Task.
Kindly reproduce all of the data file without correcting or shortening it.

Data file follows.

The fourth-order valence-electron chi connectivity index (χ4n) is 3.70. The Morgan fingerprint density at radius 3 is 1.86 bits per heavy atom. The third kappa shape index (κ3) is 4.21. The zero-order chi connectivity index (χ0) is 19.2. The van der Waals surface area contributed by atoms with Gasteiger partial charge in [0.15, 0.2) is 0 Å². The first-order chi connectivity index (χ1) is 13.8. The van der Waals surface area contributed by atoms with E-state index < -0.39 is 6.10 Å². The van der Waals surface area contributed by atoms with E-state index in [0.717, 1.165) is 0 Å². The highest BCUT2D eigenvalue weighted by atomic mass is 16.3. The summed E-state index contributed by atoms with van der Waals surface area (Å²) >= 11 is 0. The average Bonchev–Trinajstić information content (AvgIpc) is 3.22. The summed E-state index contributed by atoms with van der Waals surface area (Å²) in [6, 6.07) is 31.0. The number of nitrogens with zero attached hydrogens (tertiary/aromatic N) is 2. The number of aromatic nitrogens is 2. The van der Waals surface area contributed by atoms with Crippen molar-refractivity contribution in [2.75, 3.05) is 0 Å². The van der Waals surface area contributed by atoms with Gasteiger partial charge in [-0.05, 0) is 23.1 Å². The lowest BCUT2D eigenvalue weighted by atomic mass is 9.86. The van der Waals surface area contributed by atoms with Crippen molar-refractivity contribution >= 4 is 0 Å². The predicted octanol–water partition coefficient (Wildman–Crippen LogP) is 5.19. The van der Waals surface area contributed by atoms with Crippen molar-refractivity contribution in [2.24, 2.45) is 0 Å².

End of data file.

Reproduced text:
The fourth-order valence-electron chi connectivity index (χ4n) is 3.70. The Morgan fingerprint density at radius 3 is 1.86 bits per heavy atom. The third kappa shape index (κ3) is 4.21. The zero-order chi connectivity index (χ0) is 19.2. The van der Waals surface area contributed by atoms with Gasteiger partial charge in [0.15, 0.2) is 0 Å². The first-order chi connectivity index (χ1) is 13.8. The van der Waals surface area contributed by atoms with E-state index < -0.39 is 6.10 Å². The van der Waals surface area contributed by atoms with E-state index in [0.717, 1.165) is 0 Å². The highest BCUT2D eigenvalue weighted by atomic mass is 16.3. The summed E-state index contributed by atoms with van der Waals surface area (Å²) >= 11 is 0. The average Bonchev–Trinajstić information content (AvgIpc) is 3.22. The summed E-state index contributed by atoms with van der Waals surface area (Å²) in [6, 6.07) is 31.0. The number of nitrogens with zero attached hydrogens (tertiary/aromatic N) is 2. The number of aromatic nitrogens is 2. The van der Waals surface area contributed by atoms with Crippen molar-refractivity contribution in [2.75, 3.05) is 0 Å². The van der Waals surface area contributed by atoms with Gasteiger partial charge in [-0.05, 0) is 23.1 Å². The lowest BCUT2D eigenvalue weighted by atomic mass is 9.86. The van der Waals surface area contributed by atoms with Crippen molar-refractivity contribution >= 4 is 0 Å². The predicted octanol–water partition coefficient (Wildman–Crippen LogP) is 5.19. The van der Waals surface area contributed by atoms with Crippen molar-refractivity contribution in [2.24, 2.45) is 0 Å².